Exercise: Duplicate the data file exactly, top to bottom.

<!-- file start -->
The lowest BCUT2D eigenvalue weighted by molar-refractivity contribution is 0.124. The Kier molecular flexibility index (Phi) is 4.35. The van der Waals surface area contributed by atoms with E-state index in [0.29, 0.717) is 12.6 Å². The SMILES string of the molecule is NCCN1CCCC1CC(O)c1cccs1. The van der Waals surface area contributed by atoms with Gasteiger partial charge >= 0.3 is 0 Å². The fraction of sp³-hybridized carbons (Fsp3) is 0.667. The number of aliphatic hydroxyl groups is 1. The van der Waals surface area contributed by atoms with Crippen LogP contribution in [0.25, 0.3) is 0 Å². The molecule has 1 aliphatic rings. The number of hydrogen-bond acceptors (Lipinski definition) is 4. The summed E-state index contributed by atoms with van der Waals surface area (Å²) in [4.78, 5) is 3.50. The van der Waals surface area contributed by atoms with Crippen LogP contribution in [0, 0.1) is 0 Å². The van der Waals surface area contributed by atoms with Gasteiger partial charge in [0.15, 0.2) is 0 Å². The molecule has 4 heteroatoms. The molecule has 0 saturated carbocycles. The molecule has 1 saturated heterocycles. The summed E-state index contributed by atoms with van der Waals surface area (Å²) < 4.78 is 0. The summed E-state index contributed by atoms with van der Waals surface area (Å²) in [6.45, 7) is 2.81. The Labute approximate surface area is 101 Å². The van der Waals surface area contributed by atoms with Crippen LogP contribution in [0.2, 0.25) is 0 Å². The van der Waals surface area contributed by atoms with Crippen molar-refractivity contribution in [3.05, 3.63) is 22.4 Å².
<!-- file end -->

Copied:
The lowest BCUT2D eigenvalue weighted by molar-refractivity contribution is 0.124. The Kier molecular flexibility index (Phi) is 4.35. The van der Waals surface area contributed by atoms with E-state index in [0.29, 0.717) is 12.6 Å². The SMILES string of the molecule is NCCN1CCCC1CC(O)c1cccs1. The van der Waals surface area contributed by atoms with Gasteiger partial charge >= 0.3 is 0 Å². The fraction of sp³-hybridized carbons (Fsp3) is 0.667. The number of aliphatic hydroxyl groups is 1. The van der Waals surface area contributed by atoms with Crippen LogP contribution in [0.25, 0.3) is 0 Å². The molecule has 1 aliphatic rings. The number of hydrogen-bond acceptors (Lipinski definition) is 4. The summed E-state index contributed by atoms with van der Waals surface area (Å²) in [4.78, 5) is 3.50. The van der Waals surface area contributed by atoms with Crippen LogP contribution in [0, 0.1) is 0 Å². The van der Waals surface area contributed by atoms with Gasteiger partial charge in [0.15, 0.2) is 0 Å². The molecule has 4 heteroatoms. The molecule has 0 saturated carbocycles. The molecule has 1 saturated heterocycles. The summed E-state index contributed by atoms with van der Waals surface area (Å²) < 4.78 is 0. The summed E-state index contributed by atoms with van der Waals surface area (Å²) in [6.45, 7) is 2.81. The Labute approximate surface area is 101 Å². The van der Waals surface area contributed by atoms with Crippen LogP contribution in [0.2, 0.25) is 0 Å². The van der Waals surface area contributed by atoms with Crippen molar-refractivity contribution in [3.05, 3.63) is 22.4 Å².